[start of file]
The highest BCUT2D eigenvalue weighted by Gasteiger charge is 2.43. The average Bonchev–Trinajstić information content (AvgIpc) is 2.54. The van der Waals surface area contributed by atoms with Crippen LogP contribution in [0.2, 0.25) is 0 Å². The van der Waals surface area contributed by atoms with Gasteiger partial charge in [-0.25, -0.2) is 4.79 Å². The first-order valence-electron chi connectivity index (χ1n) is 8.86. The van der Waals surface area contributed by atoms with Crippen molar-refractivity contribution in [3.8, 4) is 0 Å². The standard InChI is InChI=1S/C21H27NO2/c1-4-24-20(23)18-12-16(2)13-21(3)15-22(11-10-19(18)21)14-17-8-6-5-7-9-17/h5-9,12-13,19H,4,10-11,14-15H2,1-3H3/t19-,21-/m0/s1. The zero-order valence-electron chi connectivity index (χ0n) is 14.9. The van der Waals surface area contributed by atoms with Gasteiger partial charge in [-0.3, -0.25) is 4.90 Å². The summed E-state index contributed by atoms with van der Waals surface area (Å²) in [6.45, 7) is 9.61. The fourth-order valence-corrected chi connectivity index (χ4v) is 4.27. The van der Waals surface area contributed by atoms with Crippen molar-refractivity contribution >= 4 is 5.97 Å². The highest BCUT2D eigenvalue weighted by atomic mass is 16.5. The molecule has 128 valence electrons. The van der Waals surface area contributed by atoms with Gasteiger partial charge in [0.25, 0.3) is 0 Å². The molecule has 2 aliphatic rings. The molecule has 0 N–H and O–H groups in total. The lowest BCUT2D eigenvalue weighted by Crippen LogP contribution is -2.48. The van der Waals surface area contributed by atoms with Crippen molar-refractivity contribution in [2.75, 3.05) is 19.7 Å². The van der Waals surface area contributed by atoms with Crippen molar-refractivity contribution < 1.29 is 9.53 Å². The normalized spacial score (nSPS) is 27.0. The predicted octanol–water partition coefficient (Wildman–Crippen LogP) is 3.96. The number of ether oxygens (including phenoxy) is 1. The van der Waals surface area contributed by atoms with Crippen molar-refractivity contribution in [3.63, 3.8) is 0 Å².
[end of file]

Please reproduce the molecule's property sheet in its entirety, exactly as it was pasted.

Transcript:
The highest BCUT2D eigenvalue weighted by Gasteiger charge is 2.43. The average Bonchev–Trinajstić information content (AvgIpc) is 2.54. The van der Waals surface area contributed by atoms with Crippen LogP contribution in [0.2, 0.25) is 0 Å². The van der Waals surface area contributed by atoms with Gasteiger partial charge in [-0.25, -0.2) is 4.79 Å². The first-order valence-electron chi connectivity index (χ1n) is 8.86. The van der Waals surface area contributed by atoms with Crippen molar-refractivity contribution in [3.8, 4) is 0 Å². The standard InChI is InChI=1S/C21H27NO2/c1-4-24-20(23)18-12-16(2)13-21(3)15-22(11-10-19(18)21)14-17-8-6-5-7-9-17/h5-9,12-13,19H,4,10-11,14-15H2,1-3H3/t19-,21-/m0/s1. The zero-order valence-electron chi connectivity index (χ0n) is 14.9. The van der Waals surface area contributed by atoms with Gasteiger partial charge in [-0.3, -0.25) is 4.90 Å². The summed E-state index contributed by atoms with van der Waals surface area (Å²) in [6.45, 7) is 9.61. The fourth-order valence-corrected chi connectivity index (χ4v) is 4.27. The van der Waals surface area contributed by atoms with Crippen molar-refractivity contribution >= 4 is 5.97 Å². The highest BCUT2D eigenvalue weighted by atomic mass is 16.5. The molecule has 128 valence electrons. The van der Waals surface area contributed by atoms with Gasteiger partial charge in [0.25, 0.3) is 0 Å². The molecule has 2 aliphatic rings. The molecule has 0 N–H and O–H groups in total. The lowest BCUT2D eigenvalue weighted by Crippen LogP contribution is -2.48. The van der Waals surface area contributed by atoms with Crippen molar-refractivity contribution in [2.75, 3.05) is 19.7 Å². The van der Waals surface area contributed by atoms with Crippen molar-refractivity contribution < 1.29 is 9.53 Å². The normalized spacial score (nSPS) is 27.0. The predicted octanol–water partition coefficient (Wildman–Crippen LogP) is 3.96. The number of ether oxygens (including phenoxy) is 1. The van der Waals surface area contributed by atoms with Crippen molar-refractivity contribution in [3.63, 3.8) is 0 Å².